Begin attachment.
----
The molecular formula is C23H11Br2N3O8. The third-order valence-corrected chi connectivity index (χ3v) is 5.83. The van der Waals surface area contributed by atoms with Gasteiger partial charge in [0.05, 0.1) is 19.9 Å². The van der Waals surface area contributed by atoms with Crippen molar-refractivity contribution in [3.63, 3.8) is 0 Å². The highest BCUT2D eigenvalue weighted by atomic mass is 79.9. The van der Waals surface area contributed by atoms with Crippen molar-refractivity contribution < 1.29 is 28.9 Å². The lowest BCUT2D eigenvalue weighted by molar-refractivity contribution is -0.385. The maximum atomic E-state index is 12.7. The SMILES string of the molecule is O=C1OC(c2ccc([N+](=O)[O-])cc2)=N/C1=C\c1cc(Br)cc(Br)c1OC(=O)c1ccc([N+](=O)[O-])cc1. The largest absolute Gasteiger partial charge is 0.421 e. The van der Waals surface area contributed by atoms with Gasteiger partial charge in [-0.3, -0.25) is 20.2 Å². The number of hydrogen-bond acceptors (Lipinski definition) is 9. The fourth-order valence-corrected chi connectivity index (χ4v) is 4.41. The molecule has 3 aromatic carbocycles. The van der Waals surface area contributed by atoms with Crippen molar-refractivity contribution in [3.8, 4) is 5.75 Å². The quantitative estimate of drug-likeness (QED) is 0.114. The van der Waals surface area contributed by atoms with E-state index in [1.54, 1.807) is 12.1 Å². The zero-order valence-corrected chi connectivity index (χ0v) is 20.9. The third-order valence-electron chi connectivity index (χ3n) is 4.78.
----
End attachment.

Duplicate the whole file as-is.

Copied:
The molecular formula is C23H11Br2N3O8. The third-order valence-corrected chi connectivity index (χ3v) is 5.83. The van der Waals surface area contributed by atoms with Gasteiger partial charge in [0.05, 0.1) is 19.9 Å². The van der Waals surface area contributed by atoms with Crippen molar-refractivity contribution in [3.63, 3.8) is 0 Å². The highest BCUT2D eigenvalue weighted by atomic mass is 79.9. The van der Waals surface area contributed by atoms with Crippen molar-refractivity contribution < 1.29 is 28.9 Å². The lowest BCUT2D eigenvalue weighted by molar-refractivity contribution is -0.385. The maximum atomic E-state index is 12.7. The SMILES string of the molecule is O=C1OC(c2ccc([N+](=O)[O-])cc2)=N/C1=C\c1cc(Br)cc(Br)c1OC(=O)c1ccc([N+](=O)[O-])cc1. The largest absolute Gasteiger partial charge is 0.421 e. The van der Waals surface area contributed by atoms with Gasteiger partial charge in [-0.3, -0.25) is 20.2 Å². The number of hydrogen-bond acceptors (Lipinski definition) is 9. The fourth-order valence-corrected chi connectivity index (χ4v) is 4.41. The molecule has 3 aromatic carbocycles. The van der Waals surface area contributed by atoms with Crippen molar-refractivity contribution in [3.8, 4) is 5.75 Å². The quantitative estimate of drug-likeness (QED) is 0.114. The van der Waals surface area contributed by atoms with E-state index in [1.54, 1.807) is 12.1 Å². The zero-order valence-corrected chi connectivity index (χ0v) is 20.9. The third-order valence-electron chi connectivity index (χ3n) is 4.78.